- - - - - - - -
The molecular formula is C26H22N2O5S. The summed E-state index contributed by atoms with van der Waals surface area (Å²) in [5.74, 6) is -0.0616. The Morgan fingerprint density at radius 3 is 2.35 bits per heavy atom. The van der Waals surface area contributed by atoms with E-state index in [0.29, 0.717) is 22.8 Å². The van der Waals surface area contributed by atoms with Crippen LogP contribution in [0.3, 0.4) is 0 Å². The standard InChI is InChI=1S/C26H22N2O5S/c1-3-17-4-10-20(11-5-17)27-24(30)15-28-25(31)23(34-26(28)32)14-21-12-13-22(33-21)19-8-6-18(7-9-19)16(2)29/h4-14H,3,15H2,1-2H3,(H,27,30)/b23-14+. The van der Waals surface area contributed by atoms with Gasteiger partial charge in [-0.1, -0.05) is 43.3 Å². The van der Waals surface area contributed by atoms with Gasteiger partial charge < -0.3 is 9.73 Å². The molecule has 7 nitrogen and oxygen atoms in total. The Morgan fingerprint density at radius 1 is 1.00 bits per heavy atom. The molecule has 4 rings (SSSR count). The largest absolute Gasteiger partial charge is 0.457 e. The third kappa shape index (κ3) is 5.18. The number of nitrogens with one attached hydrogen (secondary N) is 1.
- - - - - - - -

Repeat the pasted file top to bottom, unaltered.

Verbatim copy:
The molecular formula is C26H22N2O5S. The summed E-state index contributed by atoms with van der Waals surface area (Å²) in [5.74, 6) is -0.0616. The Morgan fingerprint density at radius 3 is 2.35 bits per heavy atom. The van der Waals surface area contributed by atoms with E-state index in [0.29, 0.717) is 22.8 Å². The van der Waals surface area contributed by atoms with Crippen LogP contribution in [0.3, 0.4) is 0 Å². The standard InChI is InChI=1S/C26H22N2O5S/c1-3-17-4-10-20(11-5-17)27-24(30)15-28-25(31)23(34-26(28)32)14-21-12-13-22(33-21)19-8-6-18(7-9-19)16(2)29/h4-14H,3,15H2,1-2H3,(H,27,30)/b23-14+. The van der Waals surface area contributed by atoms with Gasteiger partial charge in [-0.1, -0.05) is 43.3 Å². The van der Waals surface area contributed by atoms with Gasteiger partial charge < -0.3 is 9.73 Å². The molecule has 7 nitrogen and oxygen atoms in total. The Morgan fingerprint density at radius 1 is 1.00 bits per heavy atom. The molecule has 4 rings (SSSR count). The largest absolute Gasteiger partial charge is 0.457 e. The third kappa shape index (κ3) is 5.18. The number of nitrogens with one attached hydrogen (secondary N) is 1.